UC President Jack Peltason and the primary faculty representative to the Board of Regents, Daniel Simmons, maintained a relatively low-key rational tone throughout the controversy, consistently stressing the importance of the faculty and administrative roles in the University’s tradition of shared governance over admissions and hiring policies. They offered extensive information about the history and consequences of University affirmative action policies and practices, and projected the consequences of the proposed abandonment of these policies. On the other hand, they never publicly acknowledged that the issue of affirmative action within the University should be seen as a matter of overall state or national policy regarding race and ethnicity, and apparently they did not try to mobilize overt political pressure supporting their views from constituencies outside the University. Student groups did mobilize protests, but their influence was not nearly sufficient to sway the Governor and the Board of Regents.
The tone of reporting on the conduct of the University administration and faculty is somewhat critical, implying that these groups did not fully understand what they were dealing with and suggesting that they did not act with the level of overt and aggressive political action needed to cope with the political pressures being thrust upon the Regents from other sources. Moreover, they did not seem to grasp the extent to which the Regents would continue to honor the conservative position of the governor and the Republican party with whom they were closely aligned at the time of their appointments to the Board.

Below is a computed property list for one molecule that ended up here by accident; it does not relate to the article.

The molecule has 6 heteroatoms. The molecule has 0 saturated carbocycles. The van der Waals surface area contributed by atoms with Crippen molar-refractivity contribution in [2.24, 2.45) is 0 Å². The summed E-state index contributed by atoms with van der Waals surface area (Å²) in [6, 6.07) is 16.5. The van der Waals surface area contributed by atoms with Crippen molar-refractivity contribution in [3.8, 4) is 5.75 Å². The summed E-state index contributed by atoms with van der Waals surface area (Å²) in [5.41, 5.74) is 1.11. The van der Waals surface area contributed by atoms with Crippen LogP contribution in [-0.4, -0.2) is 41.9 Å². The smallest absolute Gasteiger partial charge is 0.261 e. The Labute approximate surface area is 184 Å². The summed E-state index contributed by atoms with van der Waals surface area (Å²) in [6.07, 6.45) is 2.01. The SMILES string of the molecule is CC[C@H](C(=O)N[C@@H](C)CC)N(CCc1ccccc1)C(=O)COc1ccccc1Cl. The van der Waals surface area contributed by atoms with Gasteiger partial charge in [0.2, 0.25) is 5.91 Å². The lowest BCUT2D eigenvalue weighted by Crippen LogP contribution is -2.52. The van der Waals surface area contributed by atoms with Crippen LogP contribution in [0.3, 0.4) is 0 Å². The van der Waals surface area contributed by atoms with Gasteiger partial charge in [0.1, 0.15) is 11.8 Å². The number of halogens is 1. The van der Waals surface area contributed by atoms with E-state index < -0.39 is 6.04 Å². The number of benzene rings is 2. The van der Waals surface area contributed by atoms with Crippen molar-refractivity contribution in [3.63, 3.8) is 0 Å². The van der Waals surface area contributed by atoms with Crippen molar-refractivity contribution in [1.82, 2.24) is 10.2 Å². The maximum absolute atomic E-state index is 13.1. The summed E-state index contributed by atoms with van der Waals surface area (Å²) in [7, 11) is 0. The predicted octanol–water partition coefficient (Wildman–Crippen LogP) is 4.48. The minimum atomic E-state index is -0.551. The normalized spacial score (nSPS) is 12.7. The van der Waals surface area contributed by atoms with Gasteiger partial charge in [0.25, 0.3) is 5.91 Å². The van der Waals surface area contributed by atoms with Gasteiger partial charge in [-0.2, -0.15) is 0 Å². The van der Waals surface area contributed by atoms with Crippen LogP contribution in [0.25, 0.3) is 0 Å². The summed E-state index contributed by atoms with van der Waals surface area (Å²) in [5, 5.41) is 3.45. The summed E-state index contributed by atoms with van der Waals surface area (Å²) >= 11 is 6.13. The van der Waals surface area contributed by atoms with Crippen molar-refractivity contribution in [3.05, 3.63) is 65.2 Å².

This critique of the UC administration and faculty is perhaps the only important weakness in this book. While highlighting a variety of organizational and political theories that might account for the policy changes that were adopted over the objection of University leaders, Pusser leaves unexamined the extent to which the traditional strength of the University administration and faculty in sensitive policy matters rests on the foundation of rational, deliberative discourse. While refusing to break with this tradition may have contributed to losing this Board majority needed to defeat SP-1 and SP-2, it may well have been a matter of “losing the battle in order to win the war.” In maintaining their cool and rationalistic approach to deliberation, the UC officials appear to have laid the groundwork needed to successfully challenge and secure a repeal of the anti-affirmative action initiatives in May of 2001. Their reports accurately predicted a precipitous decline in the enrollment of minority students if affirmative action policies were abolished and provided the basis for a reconstituted Board of Regents to retrace its steps and restore confidence in the University’s shared governance traditions.
In sum, this book is a sweeping and illuminating look at the issue of affirmative action in higher education. Unfortunately, the text was closed before the recent Michigan cases were decided by the U. S. Supreme Court. Except for a proper consideration of these complex and important cases, however, this book provides excellent analysis, and above all, extensive quotations from primary sources that give the reader access to the political strategies and nuanced meanings that were brought to bear on this historic conflict.